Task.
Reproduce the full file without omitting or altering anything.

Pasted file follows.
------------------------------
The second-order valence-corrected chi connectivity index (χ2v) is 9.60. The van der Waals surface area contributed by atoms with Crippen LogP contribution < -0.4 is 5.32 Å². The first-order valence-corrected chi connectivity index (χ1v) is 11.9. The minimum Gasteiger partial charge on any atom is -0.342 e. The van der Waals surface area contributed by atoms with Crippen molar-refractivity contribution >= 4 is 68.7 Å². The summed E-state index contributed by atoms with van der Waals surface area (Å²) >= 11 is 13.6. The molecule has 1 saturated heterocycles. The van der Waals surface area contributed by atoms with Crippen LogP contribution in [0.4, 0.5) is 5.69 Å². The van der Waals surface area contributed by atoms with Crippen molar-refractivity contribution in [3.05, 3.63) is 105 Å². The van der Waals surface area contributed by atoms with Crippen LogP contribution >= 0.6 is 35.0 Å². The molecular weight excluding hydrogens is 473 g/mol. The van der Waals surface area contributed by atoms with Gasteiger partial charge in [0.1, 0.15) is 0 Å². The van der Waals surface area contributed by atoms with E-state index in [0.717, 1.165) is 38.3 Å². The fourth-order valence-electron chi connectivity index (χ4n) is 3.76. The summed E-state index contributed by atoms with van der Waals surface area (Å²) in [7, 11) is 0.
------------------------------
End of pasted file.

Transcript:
The second-order valence-corrected chi connectivity index (χ2v) is 9.60. The van der Waals surface area contributed by atoms with Crippen LogP contribution < -0.4 is 5.32 Å². The first-order valence-corrected chi connectivity index (χ1v) is 11.9. The minimum Gasteiger partial charge on any atom is -0.342 e. The van der Waals surface area contributed by atoms with Crippen molar-refractivity contribution >= 4 is 68.7 Å². The summed E-state index contributed by atoms with van der Waals surface area (Å²) >= 11 is 13.6. The molecule has 1 saturated heterocycles. The van der Waals surface area contributed by atoms with Crippen LogP contribution in [0.4, 0.5) is 5.69 Å². The van der Waals surface area contributed by atoms with Crippen molar-refractivity contribution in [3.05, 3.63) is 105 Å². The van der Waals surface area contributed by atoms with Crippen LogP contribution >= 0.6 is 35.0 Å². The molecular weight excluding hydrogens is 473 g/mol. The van der Waals surface area contributed by atoms with Gasteiger partial charge in [0.1, 0.15) is 0 Å². The van der Waals surface area contributed by atoms with E-state index in [0.717, 1.165) is 38.3 Å². The fourth-order valence-electron chi connectivity index (χ4n) is 3.76. The summed E-state index contributed by atoms with van der Waals surface area (Å²) in [7, 11) is 0.